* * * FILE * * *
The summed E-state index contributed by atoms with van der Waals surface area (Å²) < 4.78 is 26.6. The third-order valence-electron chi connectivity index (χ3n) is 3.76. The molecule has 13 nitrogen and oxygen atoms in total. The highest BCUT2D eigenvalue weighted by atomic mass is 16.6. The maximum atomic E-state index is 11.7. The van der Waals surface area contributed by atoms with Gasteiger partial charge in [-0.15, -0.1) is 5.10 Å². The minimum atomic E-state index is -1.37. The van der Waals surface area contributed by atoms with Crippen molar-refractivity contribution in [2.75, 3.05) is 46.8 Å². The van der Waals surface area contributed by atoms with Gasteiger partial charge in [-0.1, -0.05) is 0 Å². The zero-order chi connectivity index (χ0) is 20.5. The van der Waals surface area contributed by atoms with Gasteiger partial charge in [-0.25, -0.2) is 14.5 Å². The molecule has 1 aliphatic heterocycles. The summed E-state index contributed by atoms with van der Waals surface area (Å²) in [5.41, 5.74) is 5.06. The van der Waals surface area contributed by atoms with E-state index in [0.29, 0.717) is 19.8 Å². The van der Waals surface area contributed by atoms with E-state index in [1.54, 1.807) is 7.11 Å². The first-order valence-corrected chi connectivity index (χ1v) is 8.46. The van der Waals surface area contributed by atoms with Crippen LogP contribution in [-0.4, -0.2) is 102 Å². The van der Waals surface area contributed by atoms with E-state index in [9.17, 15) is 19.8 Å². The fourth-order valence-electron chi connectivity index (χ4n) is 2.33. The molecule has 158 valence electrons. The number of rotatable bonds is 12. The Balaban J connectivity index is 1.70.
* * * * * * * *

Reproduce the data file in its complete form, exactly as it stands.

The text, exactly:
The summed E-state index contributed by atoms with van der Waals surface area (Å²) < 4.78 is 26.6. The third-order valence-electron chi connectivity index (χ3n) is 3.76. The molecule has 13 nitrogen and oxygen atoms in total. The highest BCUT2D eigenvalue weighted by atomic mass is 16.6. The maximum atomic E-state index is 11.7. The van der Waals surface area contributed by atoms with Gasteiger partial charge in [-0.15, -0.1) is 5.10 Å². The minimum atomic E-state index is -1.37. The van der Waals surface area contributed by atoms with Crippen molar-refractivity contribution in [2.75, 3.05) is 46.8 Å². The van der Waals surface area contributed by atoms with Gasteiger partial charge in [-0.1, -0.05) is 0 Å². The zero-order chi connectivity index (χ0) is 20.5. The van der Waals surface area contributed by atoms with Gasteiger partial charge in [-0.25, -0.2) is 14.5 Å². The molecule has 1 aliphatic heterocycles. The summed E-state index contributed by atoms with van der Waals surface area (Å²) in [5.41, 5.74) is 5.06. The van der Waals surface area contributed by atoms with E-state index in [0.29, 0.717) is 19.8 Å². The van der Waals surface area contributed by atoms with E-state index in [1.54, 1.807) is 7.11 Å². The first-order valence-corrected chi connectivity index (χ1v) is 8.46. The van der Waals surface area contributed by atoms with Crippen LogP contribution in [-0.4, -0.2) is 102 Å². The van der Waals surface area contributed by atoms with E-state index in [9.17, 15) is 19.8 Å². The fourth-order valence-electron chi connectivity index (χ4n) is 2.33. The molecule has 158 valence electrons. The number of rotatable bonds is 12. The Balaban J connectivity index is 1.70.